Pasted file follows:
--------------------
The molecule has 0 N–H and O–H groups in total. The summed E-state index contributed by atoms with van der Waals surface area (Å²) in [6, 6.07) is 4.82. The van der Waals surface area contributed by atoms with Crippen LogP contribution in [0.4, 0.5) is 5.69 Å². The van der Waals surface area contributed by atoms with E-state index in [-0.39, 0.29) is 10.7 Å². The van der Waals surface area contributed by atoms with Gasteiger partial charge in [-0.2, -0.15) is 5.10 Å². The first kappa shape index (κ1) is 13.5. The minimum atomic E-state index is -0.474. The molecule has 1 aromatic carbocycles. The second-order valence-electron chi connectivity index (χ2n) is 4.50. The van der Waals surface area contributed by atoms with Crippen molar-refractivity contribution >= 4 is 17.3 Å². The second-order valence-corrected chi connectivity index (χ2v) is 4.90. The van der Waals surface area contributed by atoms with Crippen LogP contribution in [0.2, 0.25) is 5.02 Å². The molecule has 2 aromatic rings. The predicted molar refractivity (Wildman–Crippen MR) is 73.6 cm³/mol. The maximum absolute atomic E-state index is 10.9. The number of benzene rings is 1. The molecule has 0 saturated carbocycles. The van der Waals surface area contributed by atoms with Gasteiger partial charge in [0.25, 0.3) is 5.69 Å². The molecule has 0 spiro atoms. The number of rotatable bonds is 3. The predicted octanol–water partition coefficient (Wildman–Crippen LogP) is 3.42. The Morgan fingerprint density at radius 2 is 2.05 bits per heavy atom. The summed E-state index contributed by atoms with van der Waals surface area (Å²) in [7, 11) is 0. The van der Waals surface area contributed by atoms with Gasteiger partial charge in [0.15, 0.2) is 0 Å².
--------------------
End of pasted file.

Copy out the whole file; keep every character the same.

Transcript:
The molecule has 0 N–H and O–H groups in total. The summed E-state index contributed by atoms with van der Waals surface area (Å²) in [6, 6.07) is 4.82. The van der Waals surface area contributed by atoms with Crippen LogP contribution in [0.4, 0.5) is 5.69 Å². The van der Waals surface area contributed by atoms with E-state index in [-0.39, 0.29) is 10.7 Å². The van der Waals surface area contributed by atoms with Gasteiger partial charge in [-0.2, -0.15) is 5.10 Å². The first kappa shape index (κ1) is 13.5. The minimum atomic E-state index is -0.474. The molecule has 1 aromatic carbocycles. The second-order valence-electron chi connectivity index (χ2n) is 4.50. The van der Waals surface area contributed by atoms with Crippen molar-refractivity contribution >= 4 is 17.3 Å². The second-order valence-corrected chi connectivity index (χ2v) is 4.90. The van der Waals surface area contributed by atoms with Crippen LogP contribution in [0.2, 0.25) is 5.02 Å². The molecule has 2 aromatic rings. The predicted molar refractivity (Wildman–Crippen MR) is 73.6 cm³/mol. The maximum absolute atomic E-state index is 10.9. The number of benzene rings is 1. The molecule has 0 saturated carbocycles. The van der Waals surface area contributed by atoms with Gasteiger partial charge in [0.25, 0.3) is 5.69 Å². The molecule has 0 spiro atoms. The number of rotatable bonds is 3. The predicted octanol–water partition coefficient (Wildman–Crippen LogP) is 3.42. The Morgan fingerprint density at radius 2 is 2.05 bits per heavy atom. The summed E-state index contributed by atoms with van der Waals surface area (Å²) in [7, 11) is 0. The van der Waals surface area contributed by atoms with Gasteiger partial charge in [0.15, 0.2) is 0 Å².